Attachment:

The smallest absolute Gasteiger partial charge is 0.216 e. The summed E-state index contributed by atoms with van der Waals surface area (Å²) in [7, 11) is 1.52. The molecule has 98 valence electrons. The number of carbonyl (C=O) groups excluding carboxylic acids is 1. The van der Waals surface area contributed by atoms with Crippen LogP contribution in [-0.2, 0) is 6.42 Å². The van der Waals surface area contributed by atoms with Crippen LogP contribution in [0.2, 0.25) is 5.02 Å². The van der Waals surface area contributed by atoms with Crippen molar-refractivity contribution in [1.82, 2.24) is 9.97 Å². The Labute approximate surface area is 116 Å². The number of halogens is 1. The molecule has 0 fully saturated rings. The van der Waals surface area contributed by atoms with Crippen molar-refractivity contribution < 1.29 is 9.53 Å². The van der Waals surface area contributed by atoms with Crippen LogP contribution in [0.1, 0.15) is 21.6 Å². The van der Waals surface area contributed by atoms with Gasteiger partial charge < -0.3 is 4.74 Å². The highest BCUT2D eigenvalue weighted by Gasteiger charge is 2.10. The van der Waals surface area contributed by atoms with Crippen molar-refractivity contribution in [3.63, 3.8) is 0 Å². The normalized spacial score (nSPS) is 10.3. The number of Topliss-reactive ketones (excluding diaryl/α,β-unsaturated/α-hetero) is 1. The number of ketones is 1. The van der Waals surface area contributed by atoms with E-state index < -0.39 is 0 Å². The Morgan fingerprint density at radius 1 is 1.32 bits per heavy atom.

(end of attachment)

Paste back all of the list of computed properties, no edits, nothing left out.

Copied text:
The smallest absolute Gasteiger partial charge is 0.216 e. The summed E-state index contributed by atoms with van der Waals surface area (Å²) in [7, 11) is 1.52. The molecule has 98 valence electrons. The number of carbonyl (C=O) groups excluding carboxylic acids is 1. The van der Waals surface area contributed by atoms with Crippen LogP contribution in [-0.2, 0) is 6.42 Å². The van der Waals surface area contributed by atoms with Crippen LogP contribution in [0.2, 0.25) is 5.02 Å². The van der Waals surface area contributed by atoms with Crippen molar-refractivity contribution in [1.82, 2.24) is 9.97 Å². The Labute approximate surface area is 116 Å². The number of halogens is 1. The molecule has 0 fully saturated rings. The van der Waals surface area contributed by atoms with Crippen molar-refractivity contribution < 1.29 is 9.53 Å². The van der Waals surface area contributed by atoms with Crippen LogP contribution in [0.1, 0.15) is 21.6 Å². The van der Waals surface area contributed by atoms with Gasteiger partial charge < -0.3 is 4.74 Å². The highest BCUT2D eigenvalue weighted by Gasteiger charge is 2.10. The van der Waals surface area contributed by atoms with Crippen molar-refractivity contribution in [3.63, 3.8) is 0 Å². The normalized spacial score (nSPS) is 10.3. The number of Topliss-reactive ketones (excluding diaryl/α,β-unsaturated/α-hetero) is 1. The number of ketones is 1. The van der Waals surface area contributed by atoms with E-state index < -0.39 is 0 Å². The Morgan fingerprint density at radius 1 is 1.32 bits per heavy atom.